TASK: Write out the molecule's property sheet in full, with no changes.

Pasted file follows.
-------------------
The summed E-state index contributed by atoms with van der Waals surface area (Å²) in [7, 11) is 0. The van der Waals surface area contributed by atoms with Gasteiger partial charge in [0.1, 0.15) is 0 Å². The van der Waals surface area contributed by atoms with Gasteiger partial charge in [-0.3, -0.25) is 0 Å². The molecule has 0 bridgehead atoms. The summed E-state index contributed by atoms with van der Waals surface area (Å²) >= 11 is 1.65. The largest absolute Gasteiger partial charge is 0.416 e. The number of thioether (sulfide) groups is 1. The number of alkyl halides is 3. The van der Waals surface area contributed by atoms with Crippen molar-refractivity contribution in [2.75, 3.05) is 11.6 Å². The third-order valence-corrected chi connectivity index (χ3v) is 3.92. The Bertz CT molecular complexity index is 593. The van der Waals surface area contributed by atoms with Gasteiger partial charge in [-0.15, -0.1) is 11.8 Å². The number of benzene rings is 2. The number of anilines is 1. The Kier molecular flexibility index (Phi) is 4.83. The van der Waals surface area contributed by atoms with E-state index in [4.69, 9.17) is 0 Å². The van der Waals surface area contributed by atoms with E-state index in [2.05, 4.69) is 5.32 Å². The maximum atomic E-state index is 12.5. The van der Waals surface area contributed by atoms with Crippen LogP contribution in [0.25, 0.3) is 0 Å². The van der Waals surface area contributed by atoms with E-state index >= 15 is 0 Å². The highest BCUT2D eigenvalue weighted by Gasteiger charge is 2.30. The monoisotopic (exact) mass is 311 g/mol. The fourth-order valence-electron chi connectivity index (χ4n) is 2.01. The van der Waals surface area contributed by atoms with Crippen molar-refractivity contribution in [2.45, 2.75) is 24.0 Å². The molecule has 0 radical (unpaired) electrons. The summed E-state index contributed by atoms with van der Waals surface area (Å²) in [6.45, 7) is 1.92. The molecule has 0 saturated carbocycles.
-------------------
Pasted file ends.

The summed E-state index contributed by atoms with van der Waals surface area (Å²) in [7, 11) is 0. The van der Waals surface area contributed by atoms with Gasteiger partial charge in [0.1, 0.15) is 0 Å². The van der Waals surface area contributed by atoms with Gasteiger partial charge in [-0.3, -0.25) is 0 Å². The molecule has 0 bridgehead atoms. The summed E-state index contributed by atoms with van der Waals surface area (Å²) >= 11 is 1.65. The largest absolute Gasteiger partial charge is 0.416 e. The number of thioether (sulfide) groups is 1. The number of alkyl halides is 3. The van der Waals surface area contributed by atoms with Crippen molar-refractivity contribution in [2.75, 3.05) is 11.6 Å². The third-order valence-corrected chi connectivity index (χ3v) is 3.92. The Bertz CT molecular complexity index is 593. The van der Waals surface area contributed by atoms with Gasteiger partial charge in [-0.15, -0.1) is 11.8 Å². The number of benzene rings is 2. The number of anilines is 1. The Kier molecular flexibility index (Phi) is 4.83. The van der Waals surface area contributed by atoms with E-state index in [4.69, 9.17) is 0 Å². The van der Waals surface area contributed by atoms with E-state index in [2.05, 4.69) is 5.32 Å². The maximum atomic E-state index is 12.5. The van der Waals surface area contributed by atoms with Crippen LogP contribution in [0.25, 0.3) is 0 Å². The van der Waals surface area contributed by atoms with E-state index >= 15 is 0 Å². The highest BCUT2D eigenvalue weighted by Gasteiger charge is 2.30. The monoisotopic (exact) mass is 311 g/mol. The fourth-order valence-electron chi connectivity index (χ4n) is 2.01. The van der Waals surface area contributed by atoms with Crippen molar-refractivity contribution in [2.45, 2.75) is 24.0 Å². The molecule has 0 radical (unpaired) electrons. The summed E-state index contributed by atoms with van der Waals surface area (Å²) in [6.45, 7) is 1.92. The molecule has 0 saturated carbocycles.